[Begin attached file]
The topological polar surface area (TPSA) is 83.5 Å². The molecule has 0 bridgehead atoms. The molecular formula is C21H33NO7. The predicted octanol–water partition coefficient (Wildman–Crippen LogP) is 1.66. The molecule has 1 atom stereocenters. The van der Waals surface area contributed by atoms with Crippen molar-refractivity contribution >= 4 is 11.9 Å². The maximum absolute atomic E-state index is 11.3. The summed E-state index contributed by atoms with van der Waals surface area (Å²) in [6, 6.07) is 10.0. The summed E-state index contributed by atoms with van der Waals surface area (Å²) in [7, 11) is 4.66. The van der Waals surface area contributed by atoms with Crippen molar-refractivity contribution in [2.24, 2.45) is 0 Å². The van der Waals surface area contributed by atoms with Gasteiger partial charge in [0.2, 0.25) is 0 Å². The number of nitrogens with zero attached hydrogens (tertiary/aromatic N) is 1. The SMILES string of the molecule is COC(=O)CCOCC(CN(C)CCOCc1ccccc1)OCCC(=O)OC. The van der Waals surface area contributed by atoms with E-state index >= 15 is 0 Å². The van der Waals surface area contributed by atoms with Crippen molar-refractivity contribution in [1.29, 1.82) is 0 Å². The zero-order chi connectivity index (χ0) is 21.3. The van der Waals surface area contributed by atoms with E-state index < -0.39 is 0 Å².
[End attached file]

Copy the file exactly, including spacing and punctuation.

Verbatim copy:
The topological polar surface area (TPSA) is 83.5 Å². The molecule has 0 bridgehead atoms. The molecular formula is C21H33NO7. The predicted octanol–water partition coefficient (Wildman–Crippen LogP) is 1.66. The molecule has 1 atom stereocenters. The van der Waals surface area contributed by atoms with Crippen molar-refractivity contribution >= 4 is 11.9 Å². The maximum absolute atomic E-state index is 11.3. The summed E-state index contributed by atoms with van der Waals surface area (Å²) in [6, 6.07) is 10.0. The summed E-state index contributed by atoms with van der Waals surface area (Å²) in [7, 11) is 4.66. The van der Waals surface area contributed by atoms with Crippen molar-refractivity contribution in [2.24, 2.45) is 0 Å². The van der Waals surface area contributed by atoms with Gasteiger partial charge in [0.2, 0.25) is 0 Å². The number of nitrogens with zero attached hydrogens (tertiary/aromatic N) is 1. The SMILES string of the molecule is COC(=O)CCOCC(CN(C)CCOCc1ccccc1)OCCC(=O)OC. The van der Waals surface area contributed by atoms with E-state index >= 15 is 0 Å². The van der Waals surface area contributed by atoms with Crippen molar-refractivity contribution in [1.29, 1.82) is 0 Å². The zero-order chi connectivity index (χ0) is 21.3. The van der Waals surface area contributed by atoms with E-state index < -0.39 is 0 Å².